If you still notice that your mattress has odor even after airing, you can sprinkle some baking soda on top and let it sit for about one hour. You should then vacuum up the baking soda and leave your mattress smelling fresh and new.

If you’re not going to rent a storage unit for your mattress, you can still find storage space in your home. Make sure the place where you choose to store your mattress is clean, dry, and have good air circulation. Ensure the room has vents and windows that can allow air circulation.

Store Your Mattress in a Climate Control Unit

If you’re going to store your mattress for an extended period of, say, one year or more, you need a climate control unit. If you live in areas where humidity can swing to above 50 percent, then a climate control unit is important even for short-term storage.

You don’t want to give room for mold and mildew to threaten the health of your mattress and expose you to potential health hazards when you get to use your mattress again. You need climate control to maintain optimal air temperature and keep humidity levels in check.

A climate-controlled storage unit will protect your mattress from excess heat, humidity, and moisture.

A climate control unit will help you control the storage temperature, allow aeration, and keep humidity checked. This will not only protect your mattress in storage but protect everything you put in there.

Avoid storing your mattress in the attic, garage, or cellar. These places are highly exposed to humidity and moisture that can damage your mattress. If you must store it in such places, make sure it’s for a very short time. While there, always ensure you regulate the humidity levels by using a dehumidifier.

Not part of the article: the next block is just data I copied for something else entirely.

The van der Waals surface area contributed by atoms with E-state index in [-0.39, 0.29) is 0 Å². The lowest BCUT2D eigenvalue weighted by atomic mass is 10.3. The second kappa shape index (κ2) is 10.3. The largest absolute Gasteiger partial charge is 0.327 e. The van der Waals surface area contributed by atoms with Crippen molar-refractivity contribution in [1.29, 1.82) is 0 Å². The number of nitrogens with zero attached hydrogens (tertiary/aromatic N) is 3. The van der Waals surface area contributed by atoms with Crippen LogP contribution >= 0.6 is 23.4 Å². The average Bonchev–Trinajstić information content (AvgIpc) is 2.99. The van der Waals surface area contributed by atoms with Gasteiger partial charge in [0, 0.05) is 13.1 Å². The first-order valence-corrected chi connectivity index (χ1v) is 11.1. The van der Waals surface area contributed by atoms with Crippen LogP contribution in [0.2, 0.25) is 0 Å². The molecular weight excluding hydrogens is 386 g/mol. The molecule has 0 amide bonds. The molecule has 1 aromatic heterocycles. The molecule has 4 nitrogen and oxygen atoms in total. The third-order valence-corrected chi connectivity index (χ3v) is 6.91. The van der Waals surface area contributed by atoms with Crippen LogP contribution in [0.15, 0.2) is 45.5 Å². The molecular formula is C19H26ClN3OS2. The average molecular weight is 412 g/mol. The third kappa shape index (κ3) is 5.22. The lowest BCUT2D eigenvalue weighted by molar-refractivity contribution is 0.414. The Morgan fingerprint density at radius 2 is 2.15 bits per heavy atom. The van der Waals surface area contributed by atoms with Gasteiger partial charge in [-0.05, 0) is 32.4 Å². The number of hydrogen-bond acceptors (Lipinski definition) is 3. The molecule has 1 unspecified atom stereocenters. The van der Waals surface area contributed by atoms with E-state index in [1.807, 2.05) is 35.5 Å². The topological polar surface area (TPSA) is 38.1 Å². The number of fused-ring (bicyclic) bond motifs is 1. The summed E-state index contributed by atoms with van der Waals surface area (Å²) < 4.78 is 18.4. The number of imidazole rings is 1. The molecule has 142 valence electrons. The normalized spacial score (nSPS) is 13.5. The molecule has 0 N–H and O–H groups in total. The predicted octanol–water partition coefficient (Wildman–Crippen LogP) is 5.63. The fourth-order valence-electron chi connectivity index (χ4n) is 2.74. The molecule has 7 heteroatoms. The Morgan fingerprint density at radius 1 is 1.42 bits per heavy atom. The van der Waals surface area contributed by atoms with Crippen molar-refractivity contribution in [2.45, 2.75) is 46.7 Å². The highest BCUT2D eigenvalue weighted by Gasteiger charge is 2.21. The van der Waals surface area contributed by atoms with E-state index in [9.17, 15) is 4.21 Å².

Air Your Mattress before Using It Again

Even if you just stored your mattress for a short period, don’t use it right away after retrieving it from storage. Make sure you air it out well before using it. You can let it sit in the sun for a few hours so the UV rays can kill all allergens and freshen up the material.

You can also sprinkle some baking soda to draw the damp smell that seeps into the fabric while in storage. If you can access the storage unit during the periods of storage, you can take the opportunity to air your mattress out every six months. This will allow the trapped stale air to escape and protect your mattress from getting stuffy and damp.


There are many reasons that can force you to store your mattress for a short or long period. Maybe you’re renovating your home, moving, or downsizing. Regardless of the reason, you always want to find your mattress in good condition as it was before storage.

Storing a mattress is not a complicated task as long as you know how to do it. You need to protect it from dust, weather elements like humidity and maintain its structural integrity. If you keenly follow the above tips, you’ll indeed protect your expensive mattress from damage.